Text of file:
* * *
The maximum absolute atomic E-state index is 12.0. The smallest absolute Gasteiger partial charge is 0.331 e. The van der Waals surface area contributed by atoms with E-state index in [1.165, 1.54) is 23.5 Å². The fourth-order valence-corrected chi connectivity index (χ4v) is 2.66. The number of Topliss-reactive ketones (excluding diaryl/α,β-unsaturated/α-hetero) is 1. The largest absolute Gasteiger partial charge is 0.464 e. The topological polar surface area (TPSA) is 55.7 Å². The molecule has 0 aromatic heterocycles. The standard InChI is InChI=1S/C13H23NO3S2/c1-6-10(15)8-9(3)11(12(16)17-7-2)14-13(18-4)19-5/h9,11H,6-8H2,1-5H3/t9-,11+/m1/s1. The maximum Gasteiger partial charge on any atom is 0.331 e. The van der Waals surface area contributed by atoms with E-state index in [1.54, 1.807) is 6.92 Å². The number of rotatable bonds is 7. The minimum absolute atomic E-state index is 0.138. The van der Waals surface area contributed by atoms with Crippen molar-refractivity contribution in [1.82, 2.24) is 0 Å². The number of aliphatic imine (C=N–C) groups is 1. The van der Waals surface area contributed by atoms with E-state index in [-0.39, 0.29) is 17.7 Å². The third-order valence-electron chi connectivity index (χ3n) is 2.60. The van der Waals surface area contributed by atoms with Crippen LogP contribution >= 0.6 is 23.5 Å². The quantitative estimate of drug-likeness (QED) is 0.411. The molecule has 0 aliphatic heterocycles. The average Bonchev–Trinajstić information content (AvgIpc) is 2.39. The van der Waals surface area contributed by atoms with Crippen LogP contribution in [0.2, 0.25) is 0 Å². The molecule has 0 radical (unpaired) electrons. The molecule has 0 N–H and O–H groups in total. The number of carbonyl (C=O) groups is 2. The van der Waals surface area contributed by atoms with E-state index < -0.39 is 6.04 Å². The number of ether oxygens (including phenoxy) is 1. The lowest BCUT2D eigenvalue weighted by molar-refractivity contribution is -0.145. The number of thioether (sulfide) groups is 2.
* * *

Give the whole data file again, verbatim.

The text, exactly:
The maximum absolute atomic E-state index is 12.0. The smallest absolute Gasteiger partial charge is 0.331 e. The van der Waals surface area contributed by atoms with E-state index in [1.165, 1.54) is 23.5 Å². The fourth-order valence-corrected chi connectivity index (χ4v) is 2.66. The number of Topliss-reactive ketones (excluding diaryl/α,β-unsaturated/α-hetero) is 1. The largest absolute Gasteiger partial charge is 0.464 e. The topological polar surface area (TPSA) is 55.7 Å². The molecule has 0 aromatic heterocycles. The standard InChI is InChI=1S/C13H23NO3S2/c1-6-10(15)8-9(3)11(12(16)17-7-2)14-13(18-4)19-5/h9,11H,6-8H2,1-5H3/t9-,11+/m1/s1. The maximum Gasteiger partial charge on any atom is 0.331 e. The van der Waals surface area contributed by atoms with E-state index in [1.54, 1.807) is 6.92 Å². The number of rotatable bonds is 7. The minimum absolute atomic E-state index is 0.138. The van der Waals surface area contributed by atoms with Crippen molar-refractivity contribution in [1.82, 2.24) is 0 Å². The number of aliphatic imine (C=N–C) groups is 1. The van der Waals surface area contributed by atoms with E-state index in [-0.39, 0.29) is 17.7 Å². The third-order valence-electron chi connectivity index (χ3n) is 2.60. The van der Waals surface area contributed by atoms with Crippen LogP contribution >= 0.6 is 23.5 Å². The quantitative estimate of drug-likeness (QED) is 0.411. The molecule has 0 aliphatic heterocycles. The average Bonchev–Trinajstić information content (AvgIpc) is 2.39. The van der Waals surface area contributed by atoms with Crippen LogP contribution in [0.2, 0.25) is 0 Å². The molecule has 0 radical (unpaired) electrons. The molecule has 0 N–H and O–H groups in total. The number of carbonyl (C=O) groups is 2. The van der Waals surface area contributed by atoms with E-state index < -0.39 is 6.04 Å². The number of ether oxygens (including phenoxy) is 1. The lowest BCUT2D eigenvalue weighted by molar-refractivity contribution is -0.145. The number of thioether (sulfide) groups is 2.